People may be aware of the book of Lamentations in the Hebrew Scriptures, the Christian Old Testament. It’s not a long book, only five chapters. Still, it sets the standard for the definition of a lament. I remember studying the three primary characteristics. Every good lament has a complaint, a request for help and the certainty that God will hear and respond.
The story begins some 35 years ago. In January of 1987, I was part of a Witness for Peace delegation in Nicaragua. We were there to express support and solidarity with the Nicaraguan people as they suffered from the violence of the U.S. supported counter-revolutionaries (contras). Afraid of the Sandinistas who had come to power there and what the U.S. government saw as their communist tendencies, our government was supporting counter revolutionary forces based in neighboring Honduras. They would slip across the border to murder and terrorize the population. Symbolically, our purpose in Witness for Peace was to stand between the contras and the people of Nicaragua, putting our lives in jeopardy with theirs. It didn’t take long to realize that aim.
Our immediate destination was a rural community close enough to the border to experience regular incursions from the contra. We accompanied farmers to their fields, walked the rural roads, sat and talked with the townspeople. Mainly, we wanted their adversaries to understand there were North Americans in their midst and any violence might risk U.S. support.
Part of our time later was spent in a refugee resettlement camp called La Posolera, a community of 83 families who once lived closer to the Honduran border, but had moved several times seeking shelter from the terror of the contras. Even here, they had armed guards patrolling their perimeter day and night, with good reason. We visited several sites around their community in pouring rain where their residents had been killed, to offer prayers of repentance and peace.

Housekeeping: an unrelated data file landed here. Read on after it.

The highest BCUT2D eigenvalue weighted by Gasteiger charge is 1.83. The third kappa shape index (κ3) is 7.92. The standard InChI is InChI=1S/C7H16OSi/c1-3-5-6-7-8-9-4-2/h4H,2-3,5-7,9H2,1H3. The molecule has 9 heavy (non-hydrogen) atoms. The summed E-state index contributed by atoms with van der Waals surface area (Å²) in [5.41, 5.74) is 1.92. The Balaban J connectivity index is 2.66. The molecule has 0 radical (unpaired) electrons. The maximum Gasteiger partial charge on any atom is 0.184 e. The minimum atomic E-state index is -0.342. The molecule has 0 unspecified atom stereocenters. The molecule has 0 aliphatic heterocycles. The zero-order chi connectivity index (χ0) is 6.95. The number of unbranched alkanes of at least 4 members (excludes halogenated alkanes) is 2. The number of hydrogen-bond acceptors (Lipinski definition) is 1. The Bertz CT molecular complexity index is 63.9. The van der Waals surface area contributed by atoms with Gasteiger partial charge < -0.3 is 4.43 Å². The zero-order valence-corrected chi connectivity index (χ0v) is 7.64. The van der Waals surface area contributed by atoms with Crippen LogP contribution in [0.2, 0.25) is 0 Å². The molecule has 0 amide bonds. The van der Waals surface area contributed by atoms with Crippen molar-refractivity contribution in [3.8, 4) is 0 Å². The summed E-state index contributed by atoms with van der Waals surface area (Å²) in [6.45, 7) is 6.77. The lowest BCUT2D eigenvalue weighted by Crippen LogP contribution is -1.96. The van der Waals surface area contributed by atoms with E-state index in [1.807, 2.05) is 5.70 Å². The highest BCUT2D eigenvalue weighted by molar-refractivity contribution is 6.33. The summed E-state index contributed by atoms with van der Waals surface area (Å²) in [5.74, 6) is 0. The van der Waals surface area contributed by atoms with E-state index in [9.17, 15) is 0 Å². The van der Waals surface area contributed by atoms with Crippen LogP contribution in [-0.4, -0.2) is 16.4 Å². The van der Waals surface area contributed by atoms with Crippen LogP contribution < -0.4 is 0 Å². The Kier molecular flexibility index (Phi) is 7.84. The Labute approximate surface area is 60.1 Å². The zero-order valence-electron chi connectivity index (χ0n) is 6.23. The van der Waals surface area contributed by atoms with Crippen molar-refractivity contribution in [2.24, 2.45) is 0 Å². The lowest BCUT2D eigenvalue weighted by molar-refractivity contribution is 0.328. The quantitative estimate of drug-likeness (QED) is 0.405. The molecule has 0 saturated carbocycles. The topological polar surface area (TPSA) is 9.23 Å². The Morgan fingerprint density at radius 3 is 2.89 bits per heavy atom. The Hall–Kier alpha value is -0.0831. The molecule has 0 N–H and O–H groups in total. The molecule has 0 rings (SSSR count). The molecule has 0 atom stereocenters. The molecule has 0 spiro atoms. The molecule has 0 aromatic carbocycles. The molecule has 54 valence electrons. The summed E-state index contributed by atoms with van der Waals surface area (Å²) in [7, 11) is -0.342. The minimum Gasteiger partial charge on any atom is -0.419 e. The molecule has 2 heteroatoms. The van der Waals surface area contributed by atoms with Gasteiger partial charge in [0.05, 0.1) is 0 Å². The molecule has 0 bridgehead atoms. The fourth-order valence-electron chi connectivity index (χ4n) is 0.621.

The day before I wrote my Lamentation, we visited the nearby Waslala hospital and watched as medical personnel amputated what remained of a 15 year old girls’ arm, the result of a grenade accident that killed her boyfriend. After the amputation, the doctor told us the only game children in the area were able to play was “war”! It was ever present in their consciousness!
At the end of our visit and before returning to the states, we went to the American Embassy to meet with our Ambassador. When I asked to close our time with the Ambassador with a reading of my Lamentation, it was denied. He didn’t want to hear it. As we left, it was read with only our delegation listening, outside the gates of the Embassy.
God! Where is my arm?
Who will carry my family’s water?
and shape the tortillas?
How will I hold a child to suck
at my breast?
What man will want only half
of a hug?
Have you taken it to heaven to
comfort my lover?
Or is it lost in the blood on
the hospital floor?
Make my arm busy in the Spirit world.
Help me bear my share of life’s work.
For you are the God who takes children
into your arms,
and makes all of our arms strong for
filling a cross.
I will sing praises to God, for
she has left me a voice.
I will run after her will, for
she has left me with feet.
Praise God in the heavens. Praise God
on the earth. Praise the name of
My continuing complaint, my continuing lament is, that all of the world’s children are too conscious of war. Every day they lose arms and legs and lives. Why is the alternative vision so hard to realize? When, if ever, will I be able to conclude my lament?